I would contrast this with the very opaque system of some 20 years ago, when it was originally devised, by which PIPEDA is administered. No real thought was put into it at the time, because there wasn't a huge public preoccupation with what the public can see or what the public can understand about the application of personal information protection. It was a convenient ombudsman model. It had been adopted by the Canadian government in the late 1970s from Scandinavia, where at the time the countries were almost totally homogeneous, ethnically and socially, and where there was and still is a huge public trust in government.
I think also that the public should know more about complaints against commercial organizations. One reason is that many things don't seem to have improved over the years with the present system. I'll refer you to the recent posting of the Office of the Privacy Commissioner on March 15 about a complaint into the use of personal information by a Canadian bank. I think there would be more impact among the public if both this particular bank and the retailer involved in this incident were named.
Again on the same theme of transparency, I'll remind you of the need for business organizations themselves to be transparent in their use of personal information that they hand over to government agencies, the police, CSIS, etc.—hopefully always legally.
Secondly under the theme of transparency, I'll talk about individual empowerment. The Office of the Privacy Commissioner has an important budget, but it is not a budget that is commensurate with the challenge of protecting personal information in this century. I believe that investigating individual complaints is a time-consuming and not very productive way of trying to enforce privacy rights for Canadians. I think the system should be modified. The commissioner should be able to do as the U.S. Federal Trade Commission does: look at the complaints that are made as a bellwether of public opinion, pick and choose the complaints he or she wants to investigate, and then give individuals commensurately the right to take their own case forward to the Federal Court.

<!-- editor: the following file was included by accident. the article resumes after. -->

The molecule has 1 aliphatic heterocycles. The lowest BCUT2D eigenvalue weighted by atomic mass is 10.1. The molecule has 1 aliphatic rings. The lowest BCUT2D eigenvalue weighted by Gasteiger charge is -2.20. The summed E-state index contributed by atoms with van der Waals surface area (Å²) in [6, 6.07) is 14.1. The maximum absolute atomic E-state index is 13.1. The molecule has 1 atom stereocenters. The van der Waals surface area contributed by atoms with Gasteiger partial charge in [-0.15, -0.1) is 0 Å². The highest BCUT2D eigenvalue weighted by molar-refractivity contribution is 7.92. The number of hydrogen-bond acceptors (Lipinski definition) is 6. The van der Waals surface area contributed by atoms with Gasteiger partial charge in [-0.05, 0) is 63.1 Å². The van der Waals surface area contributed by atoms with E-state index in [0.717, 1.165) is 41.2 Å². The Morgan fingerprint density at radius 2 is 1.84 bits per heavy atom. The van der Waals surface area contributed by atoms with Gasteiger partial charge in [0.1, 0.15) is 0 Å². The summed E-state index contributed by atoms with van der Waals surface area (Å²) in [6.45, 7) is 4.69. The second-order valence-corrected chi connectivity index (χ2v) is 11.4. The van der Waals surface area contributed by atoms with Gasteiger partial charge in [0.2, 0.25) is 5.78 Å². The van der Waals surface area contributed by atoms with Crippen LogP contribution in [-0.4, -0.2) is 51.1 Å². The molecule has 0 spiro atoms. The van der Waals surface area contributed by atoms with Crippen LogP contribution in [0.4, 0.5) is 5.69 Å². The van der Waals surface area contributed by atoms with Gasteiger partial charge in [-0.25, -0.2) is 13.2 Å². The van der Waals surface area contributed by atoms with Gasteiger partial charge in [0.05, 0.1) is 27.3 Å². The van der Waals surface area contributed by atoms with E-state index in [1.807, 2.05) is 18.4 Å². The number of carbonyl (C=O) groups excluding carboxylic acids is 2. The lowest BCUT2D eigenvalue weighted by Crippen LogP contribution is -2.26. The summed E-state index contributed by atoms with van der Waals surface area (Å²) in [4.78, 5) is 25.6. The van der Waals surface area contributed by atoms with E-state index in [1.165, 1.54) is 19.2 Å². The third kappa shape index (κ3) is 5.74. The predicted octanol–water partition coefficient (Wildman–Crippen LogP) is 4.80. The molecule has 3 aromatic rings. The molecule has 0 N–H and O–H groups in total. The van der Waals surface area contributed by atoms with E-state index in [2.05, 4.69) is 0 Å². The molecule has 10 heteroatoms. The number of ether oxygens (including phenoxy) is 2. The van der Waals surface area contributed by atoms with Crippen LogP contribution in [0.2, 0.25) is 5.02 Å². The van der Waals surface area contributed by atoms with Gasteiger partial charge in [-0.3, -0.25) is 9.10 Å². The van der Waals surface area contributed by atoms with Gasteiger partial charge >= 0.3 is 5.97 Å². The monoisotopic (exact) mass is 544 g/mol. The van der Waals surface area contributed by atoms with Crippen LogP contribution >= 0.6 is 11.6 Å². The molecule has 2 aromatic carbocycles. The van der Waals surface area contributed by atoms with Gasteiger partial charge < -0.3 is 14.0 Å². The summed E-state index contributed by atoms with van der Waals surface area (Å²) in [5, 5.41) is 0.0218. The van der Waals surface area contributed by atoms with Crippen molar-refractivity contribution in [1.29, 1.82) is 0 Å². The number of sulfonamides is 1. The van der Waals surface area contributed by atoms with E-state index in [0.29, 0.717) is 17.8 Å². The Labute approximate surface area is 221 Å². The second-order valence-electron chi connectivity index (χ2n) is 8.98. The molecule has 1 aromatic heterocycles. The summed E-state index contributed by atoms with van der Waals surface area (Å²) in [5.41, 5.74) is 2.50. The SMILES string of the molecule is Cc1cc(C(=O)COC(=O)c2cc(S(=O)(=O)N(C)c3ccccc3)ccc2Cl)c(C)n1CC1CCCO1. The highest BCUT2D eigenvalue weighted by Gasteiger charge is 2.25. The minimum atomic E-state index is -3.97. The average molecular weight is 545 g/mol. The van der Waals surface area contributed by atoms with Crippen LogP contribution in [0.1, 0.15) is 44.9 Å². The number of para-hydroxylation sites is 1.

Finally under the theme of transparency, I think we have to allow the Office of the Privacy Commissioner to concentrate on areas in which there are new and serious threats in the changing context of new technology and new behaviour, and therefore, not investigate every complaint. We, therefore, also have to give the commissioner broad audit or self-initiated investigation powers. These are necessary, I think, to strengthen the accountability principle, which is coming forward as consent becomes, for such technological reasons as big data, ever more difficult. The need to stand ready to demonstrate that you are accountable becomes a key part of a modern enforcement scheme.
I'd also mention ethics, but I think ethics need to be placed within a more rigorous framework.
Finally, as for the previously determined missing elements, suggestions were made long ago regarding the review of PIPEDA. As you will recall, there was a report in 2013 outlining four points, and I made a recommendation a few years ago that political parties themselves be subject to PIPEDA.
In the wake of two decisions made by the Supreme Court of Canada, one of which was handed down barely a few months ago, I believe that a review of the act should include giving the commissioner clearer powers to conduct investigations, notwithstanding the protection conveyed by jurisprudence and the legislation regarding privileges. Counsel-client privilege has evolved enormously since the 19th century in our society. I believe that privilege no longer has any reason to exist with regard to complaints or allegations of inappropriate use of personal information, and should not prevent a commissioner from conducting an investigation in that regard. The act must thus contain clearer and stronger language.
I would conclude by pointing your attention to some recent work, which I think is the most contemporary work on smart regulation. It's out of the University of Oxford, by Professor Christopher Hodges. It talks about what successful regulation is.
Successful regulation is really about influencing behaviour, and influencing behaviour in a variety of ways, depending on the context, depending on the issue, and depending on what we used to call the “industry” but may be the “sector” or the “activity”. It could be information to consumers. It could be constant dialogue with the regulated entities. It could be creating peer pressure through action within that sector or that activity.
It's about making responses seem targeted, fair, and proportionate to what the problem is, not automatic or because the law says so: “We're going to investigate you, because I have to investigate every complaint; therefore, you're going to have to pay for a lawyer to see this through.” That's not necessarily, I think, fair or proportionate. It's about rewarding those who can demonstrate compliance and about sanctioning inappropriate behaviour.
I would encourage you in moving forward to give the Office of the Privacy Commissioner more flexibility to take on a wider range of regulatory approaches, given the changing needs over time.
Thank you very much for your attention.